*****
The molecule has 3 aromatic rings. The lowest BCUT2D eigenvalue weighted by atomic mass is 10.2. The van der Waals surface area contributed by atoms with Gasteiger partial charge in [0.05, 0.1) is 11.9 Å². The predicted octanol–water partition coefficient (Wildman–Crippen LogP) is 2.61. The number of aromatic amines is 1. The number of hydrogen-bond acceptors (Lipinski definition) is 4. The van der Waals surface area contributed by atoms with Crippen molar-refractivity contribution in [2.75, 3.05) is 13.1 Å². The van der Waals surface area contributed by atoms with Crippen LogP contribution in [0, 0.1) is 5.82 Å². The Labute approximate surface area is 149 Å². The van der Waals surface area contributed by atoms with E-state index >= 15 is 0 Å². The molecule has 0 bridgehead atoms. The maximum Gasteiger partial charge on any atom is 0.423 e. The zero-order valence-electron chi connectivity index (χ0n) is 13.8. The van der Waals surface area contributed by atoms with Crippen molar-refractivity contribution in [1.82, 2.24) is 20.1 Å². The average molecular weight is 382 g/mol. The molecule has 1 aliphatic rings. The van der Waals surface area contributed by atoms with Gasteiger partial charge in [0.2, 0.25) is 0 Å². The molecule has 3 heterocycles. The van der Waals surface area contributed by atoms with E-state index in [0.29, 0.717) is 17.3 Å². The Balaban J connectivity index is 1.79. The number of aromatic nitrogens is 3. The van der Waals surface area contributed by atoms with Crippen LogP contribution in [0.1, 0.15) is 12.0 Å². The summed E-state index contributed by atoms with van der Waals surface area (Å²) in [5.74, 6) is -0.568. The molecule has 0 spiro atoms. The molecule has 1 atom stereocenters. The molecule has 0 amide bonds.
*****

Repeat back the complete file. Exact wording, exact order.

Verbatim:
The molecule has 3 aromatic rings. The lowest BCUT2D eigenvalue weighted by atomic mass is 10.2. The van der Waals surface area contributed by atoms with Gasteiger partial charge in [0.05, 0.1) is 11.9 Å². The predicted octanol–water partition coefficient (Wildman–Crippen LogP) is 2.61. The number of aromatic amines is 1. The number of hydrogen-bond acceptors (Lipinski definition) is 4. The van der Waals surface area contributed by atoms with Crippen molar-refractivity contribution in [2.75, 3.05) is 13.1 Å². The van der Waals surface area contributed by atoms with Crippen LogP contribution in [0, 0.1) is 5.82 Å². The Labute approximate surface area is 149 Å². The van der Waals surface area contributed by atoms with E-state index >= 15 is 0 Å². The molecule has 0 bridgehead atoms. The maximum Gasteiger partial charge on any atom is 0.423 e. The zero-order valence-electron chi connectivity index (χ0n) is 13.8. The van der Waals surface area contributed by atoms with Crippen molar-refractivity contribution in [1.82, 2.24) is 20.1 Å². The average molecular weight is 382 g/mol. The molecule has 1 aliphatic rings. The van der Waals surface area contributed by atoms with Gasteiger partial charge in [0.2, 0.25) is 0 Å². The molecule has 3 heterocycles. The van der Waals surface area contributed by atoms with E-state index in [0.29, 0.717) is 17.3 Å². The Balaban J connectivity index is 1.79. The number of aromatic nitrogens is 3. The van der Waals surface area contributed by atoms with Crippen LogP contribution in [0.1, 0.15) is 12.0 Å². The summed E-state index contributed by atoms with van der Waals surface area (Å²) in [5.74, 6) is -0.568. The molecule has 0 spiro atoms. The molecule has 1 atom stereocenters. The molecule has 0 amide bonds.